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From Wikipedia, the free encyclopedia

In archaeological cultures of North America, the classic stage is the theoretical North and Meso-American societies that existed between AD 500 and 1200. This stage is the fourth of five stages posited by Gordon Willey and Philip Phillips' 1958 book Method and Theory in American Archaeology.[1]

Cultures of the Classic Stage are supposed to possess craft specialization and the beginnings of metallurgy. Social organization is supposed to involve the beginnings of urbanism and large ceremonial centers. Ideologically, Classic cultures should have a developed theocracy.[2]

The "Classic Stage" was initially defined as restricted to the complex societies of Mesoamerica and Peru. However, the time period includes other advanced cultures, such as Hopewell, Teotihuacan, and the early Maya.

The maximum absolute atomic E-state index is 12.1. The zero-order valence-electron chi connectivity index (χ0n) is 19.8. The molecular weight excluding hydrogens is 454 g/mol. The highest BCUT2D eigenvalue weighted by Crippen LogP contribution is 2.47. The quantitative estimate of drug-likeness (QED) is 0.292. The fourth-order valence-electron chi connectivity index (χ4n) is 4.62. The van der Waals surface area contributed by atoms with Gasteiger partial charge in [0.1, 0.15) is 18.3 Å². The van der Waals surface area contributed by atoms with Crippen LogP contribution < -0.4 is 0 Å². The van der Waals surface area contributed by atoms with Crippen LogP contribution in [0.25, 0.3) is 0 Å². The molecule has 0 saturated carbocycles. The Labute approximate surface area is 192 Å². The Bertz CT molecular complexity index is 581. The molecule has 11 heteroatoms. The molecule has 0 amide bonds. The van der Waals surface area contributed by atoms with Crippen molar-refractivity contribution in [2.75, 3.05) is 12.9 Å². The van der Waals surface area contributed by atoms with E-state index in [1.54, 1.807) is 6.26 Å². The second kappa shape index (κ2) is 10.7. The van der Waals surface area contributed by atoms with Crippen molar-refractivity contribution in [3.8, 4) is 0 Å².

The "Classic Stage" followed the Formative stage (Pre-Classic) and was superseded by the Post-Classic stage.[3] There are alternative classification systems, and this ranking would overlap what others classify as the Woodland period and Mississippian cultures.

  1. The Lithic stage
  2. The Archaic stage
  3. The Formative stage
  4. The Classic stage
  5. The Post-Classic stage

See also

References

  1. ^ Willey, Gordon R. (1989). "Gordon Willey". In Glyn Edmund Daniel; Christopher Chippindale. The Pastmasters: Eleven Modern Pioneers of Archaeology: V. Gordon Childe, Stuart Piggott, Charles Phillips, Christopher Hawkes, Seton Lloyd, Robert J. Braidwood, Gordon R. Willey, C.J. Becker, Sigfried J. De Laet, J. Desmond Clark, D.J. Mulvaney. New York: Thames & Hudson. ISBN 0-500-05051-1. OCLC 19750309.
  2. ^ Gordon R. Willey and Philip Phillips (1957). Method and Theory in American Archaeology. University of Chicago Press. ISBN 978-0-226-89888-9.
  3. ^ "Method and Theory in American Archaeology" (Digitised online by Questia Media). Gordon Willey and Philip Phillips. University of Chicago. 1958. Retrieved 2009-11-20.
This page was last edited on 20 December 2018, at 19:11
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